Where Shakespeare in his dotage wrote about the end of things—an aging magician clinging to power in The Tempest, unwise monarchs losing their fiefdoms in King Lear and A Winter’s Tale—Tom Stoppard has entered his 70s writing about rock ’n’ roll.

This is, I should admit, a false dichotomy. Mature playwrights often peer into the abyss, and while a preternaturally ripe Stoppard began his career by having Rosencrantz and Guildenstern ponder their own mortality in 1966 and has spent the intervening decades cranking out intellectual comedies with the energy of a schoolboy, he’s no exception. His Rock ’N’ Roll, mounted smartly at Studio Theatre, is as much about a political winding-down—the death of communism in Eastern Europe—as it is about the anarchic force of rock. And his translation of the French comedy Heroes, ideally cast at Metrostage, is about the second childhood of senescence. But the man’s writing is hardly on the wane.

These two plays are, at their core, about rebellion against forces of conformity. In Heroes, three French army veterans plot a breakout from their nursing home. In Rock ’N’ Roll, a Czech-born Ph.D. candidate and Velvet Underground fan is distraught after the communist regime crushes 1968’s “Prague Spring,” while his mentor, a Marxist prof safely ensconced in Britain, persists in believing in the Soviet ideal.

The Czech-born playwright asks us to empathize with the rock-crazed Cambridge grad student even as he gives the mentor the first (and often the last) word in most of the play’s arguments. Blithe, naive, album-­collecting Jan (Stafford Clark-Price) has time on his side, while Max (Ted Van Griethysen), his curmudgeonly, if stubbornly idealistic prof, must make do with principle.

“I speak as one who’s kicked in the guts by nine-tenths of anything you can tell me about Soviet Russia,” he laments before Jan has time to bring up Stalin’s abuses. But Max stays loyal to the Party for the other tenth: “because they made the revolution, and no one else.”

Jan’s loyalty is to a more modern communism—the one espoused briefly in 1968 by Czech President Alexander Dubcek, who allowed both a measure of democracy and what the Party regarded as “socially negative music” by the likes of the Czech band Plastic People of the Universe—but Max has none of it. Dubcek is a “reform communist,” he snorts, “like a nun who gives blowjobs is a reform nun.” You don’t win arguments with this guy.

Unless, that is, you’re his wife. Classical-lit prof Eleanor (Lisa Harrow) has lost a breast to cancer and is worried about losing her husband to the coeds who come to her for instruction in Sappho. Confronting Max over the lovemaking that’s disappeared along with her breast, she’s implacable in the way of someone who knows this could be her last chance to be heard.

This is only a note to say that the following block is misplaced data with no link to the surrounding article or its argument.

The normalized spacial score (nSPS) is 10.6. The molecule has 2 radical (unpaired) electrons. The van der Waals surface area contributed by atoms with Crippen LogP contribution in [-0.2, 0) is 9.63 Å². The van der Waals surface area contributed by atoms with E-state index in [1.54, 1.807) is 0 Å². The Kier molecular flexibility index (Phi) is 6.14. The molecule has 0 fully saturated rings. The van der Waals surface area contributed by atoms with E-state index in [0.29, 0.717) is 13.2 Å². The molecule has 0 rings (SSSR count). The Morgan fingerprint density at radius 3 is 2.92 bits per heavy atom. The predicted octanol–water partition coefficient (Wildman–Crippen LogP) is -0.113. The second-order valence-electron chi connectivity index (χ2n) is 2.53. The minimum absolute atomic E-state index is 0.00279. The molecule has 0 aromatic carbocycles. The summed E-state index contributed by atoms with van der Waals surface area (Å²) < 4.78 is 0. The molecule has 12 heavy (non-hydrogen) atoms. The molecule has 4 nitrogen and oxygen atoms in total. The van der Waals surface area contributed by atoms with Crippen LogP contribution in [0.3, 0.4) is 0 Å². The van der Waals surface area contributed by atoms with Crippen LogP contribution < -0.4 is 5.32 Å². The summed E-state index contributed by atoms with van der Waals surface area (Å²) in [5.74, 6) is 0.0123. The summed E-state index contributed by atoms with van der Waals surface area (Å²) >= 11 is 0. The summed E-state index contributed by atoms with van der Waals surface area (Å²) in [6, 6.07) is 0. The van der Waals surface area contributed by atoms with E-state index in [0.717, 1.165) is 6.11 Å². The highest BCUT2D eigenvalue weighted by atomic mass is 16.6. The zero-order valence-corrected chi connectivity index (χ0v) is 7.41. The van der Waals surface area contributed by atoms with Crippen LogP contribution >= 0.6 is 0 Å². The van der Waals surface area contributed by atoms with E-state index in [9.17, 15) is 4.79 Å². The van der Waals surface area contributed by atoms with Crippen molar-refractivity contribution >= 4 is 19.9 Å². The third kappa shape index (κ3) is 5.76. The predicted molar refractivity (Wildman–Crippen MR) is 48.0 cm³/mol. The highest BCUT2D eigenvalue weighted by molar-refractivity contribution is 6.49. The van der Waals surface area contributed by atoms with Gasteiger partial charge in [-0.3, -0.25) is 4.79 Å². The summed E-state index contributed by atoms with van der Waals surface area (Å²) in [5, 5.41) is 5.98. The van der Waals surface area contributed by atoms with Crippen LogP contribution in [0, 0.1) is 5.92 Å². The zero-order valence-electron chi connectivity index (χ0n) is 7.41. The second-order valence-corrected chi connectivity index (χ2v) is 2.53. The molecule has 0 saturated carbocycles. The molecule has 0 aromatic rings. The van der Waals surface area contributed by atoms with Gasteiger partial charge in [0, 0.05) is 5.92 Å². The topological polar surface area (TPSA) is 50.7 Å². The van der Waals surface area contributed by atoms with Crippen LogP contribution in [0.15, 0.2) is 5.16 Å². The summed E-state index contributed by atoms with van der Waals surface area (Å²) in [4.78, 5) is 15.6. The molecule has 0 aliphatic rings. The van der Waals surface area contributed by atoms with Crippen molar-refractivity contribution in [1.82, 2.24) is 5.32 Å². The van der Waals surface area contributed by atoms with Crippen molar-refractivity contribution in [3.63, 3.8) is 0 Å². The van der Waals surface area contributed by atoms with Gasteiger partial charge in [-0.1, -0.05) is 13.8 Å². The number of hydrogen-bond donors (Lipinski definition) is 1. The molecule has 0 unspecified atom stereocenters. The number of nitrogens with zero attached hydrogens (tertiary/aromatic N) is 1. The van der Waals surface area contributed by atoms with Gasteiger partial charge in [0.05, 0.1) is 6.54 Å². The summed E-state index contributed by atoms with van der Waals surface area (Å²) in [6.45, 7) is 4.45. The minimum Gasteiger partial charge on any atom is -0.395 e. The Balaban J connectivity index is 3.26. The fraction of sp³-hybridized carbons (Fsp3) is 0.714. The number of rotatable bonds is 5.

“I am not my body,” she keens. “My body is nothing without me. Who is the me who is still in one piece?”

While her question leaves Max momentarily speechless—the moment is wrenching at Studio—her loss will dim the fire in his eyes more than he can imagine.

Jan, meanwhile, experiences an intriguingly parallel loss after returning to Czechoslovakia from Cambridge. The whole world seems ablaze with revolution—street barricades in Paris, campus riots in the United States—but in Prague after the crackdown, Jan finds his friends fearful, his own prospects dimmed, his record collection cause for official alarm.

As Stoppard meshes these stories, bouncing around in time and doubling characters (Harrow plays both sharp-witted Eleanor and her scatterbrained grown daughter Esme, while Katie Henney plays the young Esme in Act One and Esme’s daughter Alice in Act Two), Joy Zinoman’s spare, in-the-round production keeps pace with sure-footed grace as the script flits from Cambridge to Prague, from complaints about the jackboot of Soviet oppression to the only slightly lighter foot of capitalism.

Designer Russell Metheny shifts scenes by sliding furniture silently into place on a floor lighted from below by Michael Giannitti, who provides rock-concert and academic-dinner-party ambience as required. Erik Trester throws projections on panels that look like album covers to keep us in the moment as the years pass. And the performers negotiate a script that blends Eastern European political history with rock shoutouts and tales of the rise and fall of Pink Floyd frontman Syd Barrett, whose story punctuates the evening with a sort of drug-infused mythological frisson.

And as the dissidents and dissonance combine into a heady, trippy theatrical brew, the theatrical basics are well taken care of by a generally sharp cast. Oh, perhaps Clark-Price overdoes the open-mouthed naif bit in turning Jan into a rock-happy Candide, but the others are stylish and subtle—particularly Shakespeare Theater veterans Van Griethuysen and Harrow, who bring a classical precision to characters steeped in the classics.